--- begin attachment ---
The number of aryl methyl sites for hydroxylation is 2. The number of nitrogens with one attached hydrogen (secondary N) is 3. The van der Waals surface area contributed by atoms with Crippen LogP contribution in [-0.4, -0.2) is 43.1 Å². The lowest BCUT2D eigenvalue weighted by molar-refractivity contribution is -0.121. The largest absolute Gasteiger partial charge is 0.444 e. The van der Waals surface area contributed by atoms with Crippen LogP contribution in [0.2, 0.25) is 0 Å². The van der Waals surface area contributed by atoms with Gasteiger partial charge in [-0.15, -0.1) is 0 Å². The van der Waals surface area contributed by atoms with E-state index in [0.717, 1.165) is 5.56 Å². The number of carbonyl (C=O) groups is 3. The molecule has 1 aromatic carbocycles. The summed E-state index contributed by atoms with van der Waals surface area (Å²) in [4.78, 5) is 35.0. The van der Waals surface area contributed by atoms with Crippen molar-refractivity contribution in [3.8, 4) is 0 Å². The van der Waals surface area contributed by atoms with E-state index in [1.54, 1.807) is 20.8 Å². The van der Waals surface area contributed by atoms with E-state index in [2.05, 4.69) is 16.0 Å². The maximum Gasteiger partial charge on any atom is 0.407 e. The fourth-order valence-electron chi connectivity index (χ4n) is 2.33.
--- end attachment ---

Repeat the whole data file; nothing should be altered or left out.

The number of aryl methyl sites for hydroxylation is 2. The number of nitrogens with one attached hydrogen (secondary N) is 3. The van der Waals surface area contributed by atoms with Crippen LogP contribution in [-0.4, -0.2) is 43.1 Å². The lowest BCUT2D eigenvalue weighted by molar-refractivity contribution is -0.121. The largest absolute Gasteiger partial charge is 0.444 e. The van der Waals surface area contributed by atoms with Crippen LogP contribution in [0.2, 0.25) is 0 Å². The van der Waals surface area contributed by atoms with Gasteiger partial charge in [-0.15, -0.1) is 0 Å². The van der Waals surface area contributed by atoms with E-state index in [0.717, 1.165) is 5.56 Å². The number of carbonyl (C=O) groups is 3. The molecule has 1 aromatic carbocycles. The summed E-state index contributed by atoms with van der Waals surface area (Å²) in [4.78, 5) is 35.0. The van der Waals surface area contributed by atoms with Crippen molar-refractivity contribution in [3.8, 4) is 0 Å². The van der Waals surface area contributed by atoms with E-state index in [1.54, 1.807) is 20.8 Å². The van der Waals surface area contributed by atoms with E-state index in [2.05, 4.69) is 16.0 Å². The maximum Gasteiger partial charge on any atom is 0.407 e. The fourth-order valence-electron chi connectivity index (χ4n) is 2.33.